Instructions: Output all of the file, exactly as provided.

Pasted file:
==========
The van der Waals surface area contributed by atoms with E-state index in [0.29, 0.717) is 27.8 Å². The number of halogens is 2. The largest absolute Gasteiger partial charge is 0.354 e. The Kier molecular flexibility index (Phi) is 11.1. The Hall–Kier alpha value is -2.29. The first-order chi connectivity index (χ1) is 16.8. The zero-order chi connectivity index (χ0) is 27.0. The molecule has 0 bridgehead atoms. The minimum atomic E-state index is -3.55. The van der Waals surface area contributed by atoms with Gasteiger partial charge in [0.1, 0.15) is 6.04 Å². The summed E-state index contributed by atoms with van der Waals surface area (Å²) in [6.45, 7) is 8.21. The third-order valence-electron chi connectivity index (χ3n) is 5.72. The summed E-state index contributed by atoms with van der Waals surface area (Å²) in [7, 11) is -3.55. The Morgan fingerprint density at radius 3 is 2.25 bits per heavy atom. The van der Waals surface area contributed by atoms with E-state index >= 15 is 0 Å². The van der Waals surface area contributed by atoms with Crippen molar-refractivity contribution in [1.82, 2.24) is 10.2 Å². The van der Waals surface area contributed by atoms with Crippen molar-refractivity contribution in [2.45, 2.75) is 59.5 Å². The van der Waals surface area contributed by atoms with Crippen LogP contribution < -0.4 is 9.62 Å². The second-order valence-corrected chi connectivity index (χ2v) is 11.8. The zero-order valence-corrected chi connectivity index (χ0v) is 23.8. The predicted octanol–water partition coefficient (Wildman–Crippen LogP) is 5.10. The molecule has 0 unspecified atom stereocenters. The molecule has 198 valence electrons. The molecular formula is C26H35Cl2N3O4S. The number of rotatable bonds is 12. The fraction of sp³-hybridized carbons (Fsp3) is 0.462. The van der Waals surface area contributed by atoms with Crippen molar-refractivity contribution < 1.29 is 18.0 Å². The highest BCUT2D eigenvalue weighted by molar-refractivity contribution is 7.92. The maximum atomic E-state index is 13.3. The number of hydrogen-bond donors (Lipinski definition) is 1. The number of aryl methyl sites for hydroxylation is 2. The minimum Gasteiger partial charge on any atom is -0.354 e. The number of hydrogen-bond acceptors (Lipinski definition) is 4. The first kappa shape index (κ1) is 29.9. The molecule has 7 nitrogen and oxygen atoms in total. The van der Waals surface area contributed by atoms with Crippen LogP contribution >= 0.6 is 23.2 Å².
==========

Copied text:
The van der Waals surface area contributed by atoms with E-state index in [0.29, 0.717) is 27.8 Å². The number of halogens is 2. The largest absolute Gasteiger partial charge is 0.354 e. The Kier molecular flexibility index (Phi) is 11.1. The Hall–Kier alpha value is -2.29. The first-order chi connectivity index (χ1) is 16.8. The zero-order chi connectivity index (χ0) is 27.0. The molecule has 0 bridgehead atoms. The minimum atomic E-state index is -3.55. The van der Waals surface area contributed by atoms with Gasteiger partial charge in [0.1, 0.15) is 6.04 Å². The summed E-state index contributed by atoms with van der Waals surface area (Å²) in [6.45, 7) is 8.21. The third-order valence-electron chi connectivity index (χ3n) is 5.72. The summed E-state index contributed by atoms with van der Waals surface area (Å²) in [7, 11) is -3.55. The Morgan fingerprint density at radius 3 is 2.25 bits per heavy atom. The van der Waals surface area contributed by atoms with E-state index >= 15 is 0 Å². The van der Waals surface area contributed by atoms with Crippen molar-refractivity contribution in [1.82, 2.24) is 10.2 Å². The van der Waals surface area contributed by atoms with Crippen molar-refractivity contribution in [2.45, 2.75) is 59.5 Å². The van der Waals surface area contributed by atoms with Crippen LogP contribution < -0.4 is 9.62 Å². The second-order valence-corrected chi connectivity index (χ2v) is 11.8. The zero-order valence-corrected chi connectivity index (χ0v) is 23.8. The predicted octanol–water partition coefficient (Wildman–Crippen LogP) is 5.10. The molecule has 0 unspecified atom stereocenters. The molecule has 198 valence electrons. The molecular formula is C26H35Cl2N3O4S. The number of rotatable bonds is 12. The fraction of sp³-hybridized carbons (Fsp3) is 0.462. The van der Waals surface area contributed by atoms with Crippen molar-refractivity contribution < 1.29 is 18.0 Å². The highest BCUT2D eigenvalue weighted by molar-refractivity contribution is 7.92. The maximum atomic E-state index is 13.3. The number of hydrogen-bond donors (Lipinski definition) is 1. The number of aryl methyl sites for hydroxylation is 2. The minimum Gasteiger partial charge on any atom is -0.354 e. The number of hydrogen-bond acceptors (Lipinski definition) is 4. The first kappa shape index (κ1) is 29.9. The molecule has 7 nitrogen and oxygen atoms in total. The van der Waals surface area contributed by atoms with Crippen LogP contribution >= 0.6 is 23.2 Å².